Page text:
Who Leads In Mobile Banking: Forrester Ranks 15 Banks Around The World

Mobile banking success is a moving target: Customers needs and expectations are changing rapidly, and eBusiness teams at banks are sprinting to get ahead of their customers’ expectations. To achieve this, firms are rolling out new features, optimizing existing services, and enhancing mobile experiences.  

To understand which firms are leading in mobile banking — and to better gauge the mobile banking landscape overall — we used our Mobile Banking Functionality Benchmark to evaluate and rank the mobile banking efforts of 15 of the largest banks in North America, Western Europe, and Australia.

Our findings across all the banks we evaluated can be found in our 2013 Global Mobile Banking Functionality Rankings. We've also published two additional reports looking at the banks we reviewed in the UK and the US: 2013 UK Mobile Banking Functionality Rankings and 2013 US Mobile Banking Functionality Rankings

Highlights of this research include these findings:

  • Chase takes the top spot overall. Chase received the highest overall score among the banks we evaluated, netting a score of 71 out of 100. The bank offers mobile banking services across a range of touchpoints ranging from smartphone apps, strong mobile websites, and two-way SMS. In addition, Chase also has strong mobile money movement features such as bill pay – including the ability to add a payee – and mobile transfer capabilities.
  • La Caixa is the leader in Europe. With a score of 67, la Caixa received the highest score among the eight European banks we assessed — and landed in second place among the 15 banks we ranked worldwide. The bank excels at offering convenient experiences for common mobile banking activities. For example, La Caixa lets mobile bankers customize the landing screen on its iPhone app (see below).
  • Banks in the US and Canada score well in general. Although they haven’t quite matched the achievements of Chase, the digital banking teams at Bank of America, Wells Fargo, Citibank, and RBC have also built impressive mobile banking services that offer their customers extensive functionality on a wide range of devices.
  • UK banks lag behind. Strikingly, the UK’s banks — which were slow to take mobile banking seriously and late to launch mobile banking services for smartphones — have not yet caught up from their late start. The mobile banking services from the UK’s banks are notably less advanced than those offered by banks in North America and elsewhere in Europe. The best of the UK’s banks, NatWest, scored slightly above the average for the 15 banks overall.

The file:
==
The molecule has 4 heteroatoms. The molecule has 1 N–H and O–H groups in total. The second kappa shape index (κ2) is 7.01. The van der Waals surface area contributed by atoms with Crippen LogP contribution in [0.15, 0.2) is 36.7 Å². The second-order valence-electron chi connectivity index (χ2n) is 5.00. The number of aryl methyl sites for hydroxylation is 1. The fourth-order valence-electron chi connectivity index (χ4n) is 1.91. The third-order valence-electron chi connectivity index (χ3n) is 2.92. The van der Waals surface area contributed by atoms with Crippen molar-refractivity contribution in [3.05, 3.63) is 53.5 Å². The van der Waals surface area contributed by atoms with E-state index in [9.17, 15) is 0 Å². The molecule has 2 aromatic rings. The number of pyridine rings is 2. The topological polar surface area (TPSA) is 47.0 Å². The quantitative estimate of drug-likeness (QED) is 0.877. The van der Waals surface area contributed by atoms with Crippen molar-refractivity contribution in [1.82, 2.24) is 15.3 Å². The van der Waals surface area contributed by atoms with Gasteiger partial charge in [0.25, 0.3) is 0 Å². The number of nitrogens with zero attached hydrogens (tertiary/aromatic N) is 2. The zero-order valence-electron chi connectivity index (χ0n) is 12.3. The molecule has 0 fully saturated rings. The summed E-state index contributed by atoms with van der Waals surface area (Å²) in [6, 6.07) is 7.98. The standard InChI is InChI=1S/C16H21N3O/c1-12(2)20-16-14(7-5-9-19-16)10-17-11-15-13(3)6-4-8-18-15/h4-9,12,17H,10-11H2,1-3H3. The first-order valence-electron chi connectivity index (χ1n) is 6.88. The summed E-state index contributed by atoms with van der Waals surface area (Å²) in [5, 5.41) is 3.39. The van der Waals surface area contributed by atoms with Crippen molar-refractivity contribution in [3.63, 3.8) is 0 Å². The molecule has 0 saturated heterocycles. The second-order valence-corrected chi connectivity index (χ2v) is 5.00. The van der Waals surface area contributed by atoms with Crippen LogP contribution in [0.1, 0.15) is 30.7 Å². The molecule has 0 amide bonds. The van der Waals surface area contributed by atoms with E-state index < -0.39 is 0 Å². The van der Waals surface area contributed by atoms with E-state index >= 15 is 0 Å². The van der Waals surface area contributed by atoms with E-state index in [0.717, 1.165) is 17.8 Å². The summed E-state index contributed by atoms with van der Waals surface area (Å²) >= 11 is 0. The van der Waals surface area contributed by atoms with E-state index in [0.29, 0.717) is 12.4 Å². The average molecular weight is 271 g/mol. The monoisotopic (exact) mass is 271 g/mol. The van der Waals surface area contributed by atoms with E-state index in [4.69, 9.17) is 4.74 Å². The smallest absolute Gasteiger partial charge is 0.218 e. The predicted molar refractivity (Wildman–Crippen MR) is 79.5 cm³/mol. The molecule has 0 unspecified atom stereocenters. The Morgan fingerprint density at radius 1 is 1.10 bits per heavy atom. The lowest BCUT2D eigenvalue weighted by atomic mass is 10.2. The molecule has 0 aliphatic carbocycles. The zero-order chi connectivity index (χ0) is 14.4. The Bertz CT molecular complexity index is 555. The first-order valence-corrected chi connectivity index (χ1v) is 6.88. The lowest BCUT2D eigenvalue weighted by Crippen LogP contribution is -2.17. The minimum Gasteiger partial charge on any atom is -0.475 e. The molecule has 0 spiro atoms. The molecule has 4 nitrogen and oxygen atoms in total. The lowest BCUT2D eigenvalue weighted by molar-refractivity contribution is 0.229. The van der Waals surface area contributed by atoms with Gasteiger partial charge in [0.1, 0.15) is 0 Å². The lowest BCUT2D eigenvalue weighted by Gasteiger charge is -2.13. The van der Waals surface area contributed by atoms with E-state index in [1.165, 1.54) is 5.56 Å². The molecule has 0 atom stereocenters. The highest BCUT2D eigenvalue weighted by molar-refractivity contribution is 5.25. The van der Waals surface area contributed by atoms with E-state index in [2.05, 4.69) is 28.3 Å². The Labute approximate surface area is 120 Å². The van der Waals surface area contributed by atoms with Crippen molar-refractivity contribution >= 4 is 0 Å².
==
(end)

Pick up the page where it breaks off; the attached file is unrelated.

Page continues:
We encourage you to read the reports and let us know your thoughts!

[co-authored with Stephen WalkerBenjamin Ensor, and Myriam Da Costa ]


Mobile Banking

I would like to comment that while no emerging market banks feature highly on here, my company for example works with leading banks in Nigeria where my belief is the embrace towards mobile and technology is more in "tune".

While La Caixa features highly i dont quite think it matches reality vs consumer engagement. Having lots of APPS does not mean anything. Spain needs to be innovative bearing in mind the economic crisis and i have lived in Barcelona for 7 years plus where many still "Top Up" their mobiles via pre paid cards...

American Banks SHOULD rank highest, as its in line with the US being ahead of the consumer curve in Mobile engagement and its just based on the reality of time and development,

In time Africa will takeover - EG. Where did Mpesa come from? ...

re: mobile banking

Thanks for your comment Rajesh!

I cannot speak in detail about La Caixa's individual score since another analyst reviewed that bank, but I would like to take a moment to respond to your other comments.

First and foremost, I think you are right that there are some amazing, leading-edge mobile initiatives coming out of banks in emerging countries. Part of the reason we chose to focus on North American, European, and Asia-Pacific banks is that these markets share many similarities (and are distinct in many ways from emerging markets). So the lack of emerging market banks here is a result of that thinking.

I also think you're correct that US banks "should" lead. It's also worth noting that these same US banks are doing "battle" with customer expectations that are often higher than the expectations of customers in other regions.

As far as the African "takeover" you reference, our vision is a lot more complicated than that, but I do firmly believe that digital banking teams in the US, Canada, UK, Europe, and Asia-Pac can learn a LOT from mobile banking efforts in Africa, Latin America, and other emerging markets.

I don't think that the

I don't think that the quality of experience in Chase is best by any standard. I can say this because I am a customer of these banks and find it difficult. I assume this ranking is based on functionality available and not the quality of experience.

You are correct that Chase's

You are correct that Chase's score is driven more by scores for its features and functionality than by its score in our "usability" category. That said, I want to clarify that this review and ranking is based on both mobile banking features and mobile bankers' experiences when using these features.

Make sense?

one last thing

Nikhil - I forgot to say thank you for your comment, always great to know that our blogs are being read and reacted to!



Interesting article and data. I stumbled across this new company/program and will be very interested to see how the handle the mobile banking space. Off hand, it looks like they rank and certify mobile banking apps based on security, performance and user experience.

Seems like they are still in the early stages, but they clearly have a market to play in with the growing adoption of mobile banking apps.

Check it out for yourself: BestMobileBankingApps.com